Students of Maple Avenue Middle School eat crepes from Ravenous as part of a french lesson.
Photo by Marcy Velte.
Saratoga Bon Appétit!
A handful of students at Maple Avenue Middle School in Saratoga Springs were given their first taste of French cuisine during Samantha Decker’s foreign language classes on Monday, Dec. 5.
The owners of Saratoga’s only creperie, Ravenous, gave a demonstration about the flat, popular, French pastry to three classes throughout the day. The presentation was meant to help the 7th graders practice their vocabulary skills as they study a unit on food, as well as briefly immersing them in the French culture.
“A lot of the kids usually don’t know what a crepe is, so it’s a way to put the vocabulary to work in a real setting,” said Decker. “This isn’t exactly a French restaurant, but it’s the next best thing.”
Decker’s classroom was turned into a mini-bistro and several students were selected to act as servers to their fellow classmates. Each server asked, “Vous désirez?” or “May I help you?” The students replied with “Je voudrais une crêpe, s'il vous plait,” or “I would like a crepe, please.”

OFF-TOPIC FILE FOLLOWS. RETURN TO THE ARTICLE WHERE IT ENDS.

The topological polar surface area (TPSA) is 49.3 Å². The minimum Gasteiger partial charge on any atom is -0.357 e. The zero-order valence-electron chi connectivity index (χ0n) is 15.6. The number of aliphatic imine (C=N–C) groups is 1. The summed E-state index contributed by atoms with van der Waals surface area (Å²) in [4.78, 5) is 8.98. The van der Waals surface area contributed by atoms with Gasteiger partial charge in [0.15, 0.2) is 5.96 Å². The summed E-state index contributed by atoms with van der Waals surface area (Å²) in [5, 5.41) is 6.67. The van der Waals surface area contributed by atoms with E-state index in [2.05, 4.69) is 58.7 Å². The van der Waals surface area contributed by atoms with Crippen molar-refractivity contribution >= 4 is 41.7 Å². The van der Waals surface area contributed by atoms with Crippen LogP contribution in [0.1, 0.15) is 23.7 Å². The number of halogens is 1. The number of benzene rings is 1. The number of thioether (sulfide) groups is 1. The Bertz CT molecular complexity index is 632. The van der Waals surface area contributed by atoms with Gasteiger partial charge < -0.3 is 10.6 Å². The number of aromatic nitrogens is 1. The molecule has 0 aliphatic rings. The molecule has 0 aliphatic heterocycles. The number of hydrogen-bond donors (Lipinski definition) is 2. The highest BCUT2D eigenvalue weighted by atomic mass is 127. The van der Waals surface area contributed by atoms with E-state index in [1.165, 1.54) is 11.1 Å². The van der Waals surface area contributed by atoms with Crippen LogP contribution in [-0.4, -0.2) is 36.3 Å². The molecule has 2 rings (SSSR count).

Before eating, co-owners Lauran Wickizer and Francesco D’Amico taught the students the history and cultural importance of crepes, and demonstrated how they are made.
Wickizer told the class that the crepe originated in Bretagne, a northwestern section of France, as a popular peasant meal hundreds of years ago. Made out of buckwheat flour and water, because of accessibility and price, crepes were first used as bread by the poor.
“They probably didn’t taste so good when crepes first started, but it was like their main food source,” said Wickizer.
The middle class soon “jazzed-up” the recipe by adding milk, eggs and sometimes sugar, while those in high-society added the fancier, sweet and savory fillings.
Inside their restaurant, Wickizer and D’Amico have a large crepe machine imported from France, but for traveling purposes have bought two, consumer model griddles.